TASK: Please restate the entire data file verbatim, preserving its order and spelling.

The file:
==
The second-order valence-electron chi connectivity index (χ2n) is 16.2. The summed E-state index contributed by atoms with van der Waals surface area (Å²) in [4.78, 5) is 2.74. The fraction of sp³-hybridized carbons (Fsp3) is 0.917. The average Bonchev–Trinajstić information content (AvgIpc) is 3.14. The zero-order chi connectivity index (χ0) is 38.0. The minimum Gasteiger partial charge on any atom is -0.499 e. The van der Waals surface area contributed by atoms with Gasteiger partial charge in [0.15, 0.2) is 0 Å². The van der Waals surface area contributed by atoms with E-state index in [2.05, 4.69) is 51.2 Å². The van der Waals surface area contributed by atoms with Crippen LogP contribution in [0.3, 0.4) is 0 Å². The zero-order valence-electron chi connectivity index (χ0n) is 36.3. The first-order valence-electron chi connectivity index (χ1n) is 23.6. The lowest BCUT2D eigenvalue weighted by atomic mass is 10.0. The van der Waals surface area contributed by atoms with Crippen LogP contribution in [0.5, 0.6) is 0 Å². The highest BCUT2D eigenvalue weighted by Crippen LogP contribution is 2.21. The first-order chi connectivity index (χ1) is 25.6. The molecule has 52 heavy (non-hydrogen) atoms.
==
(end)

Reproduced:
The second-order valence-electron chi connectivity index (χ2n) is 16.2. The summed E-state index contributed by atoms with van der Waals surface area (Å²) in [4.78, 5) is 2.74. The fraction of sp³-hybridized carbons (Fsp3) is 0.917. The average Bonchev–Trinajstić information content (AvgIpc) is 3.14. The zero-order chi connectivity index (χ0) is 38.0. The minimum Gasteiger partial charge on any atom is -0.499 e. The van der Waals surface area contributed by atoms with Gasteiger partial charge in [0.15, 0.2) is 0 Å². The van der Waals surface area contributed by atoms with E-state index in [2.05, 4.69) is 51.2 Å². The van der Waals surface area contributed by atoms with Crippen LogP contribution in [0.3, 0.4) is 0 Å². The zero-order valence-electron chi connectivity index (χ0n) is 36.3. The first-order valence-electron chi connectivity index (χ1n) is 23.6. The lowest BCUT2D eigenvalue weighted by atomic mass is 10.0. The van der Waals surface area contributed by atoms with Crippen LogP contribution in [0.5, 0.6) is 0 Å². The highest BCUT2D eigenvalue weighted by Crippen LogP contribution is 2.21. The first-order chi connectivity index (χ1) is 25.6. The molecule has 52 heavy (non-hydrogen) atoms.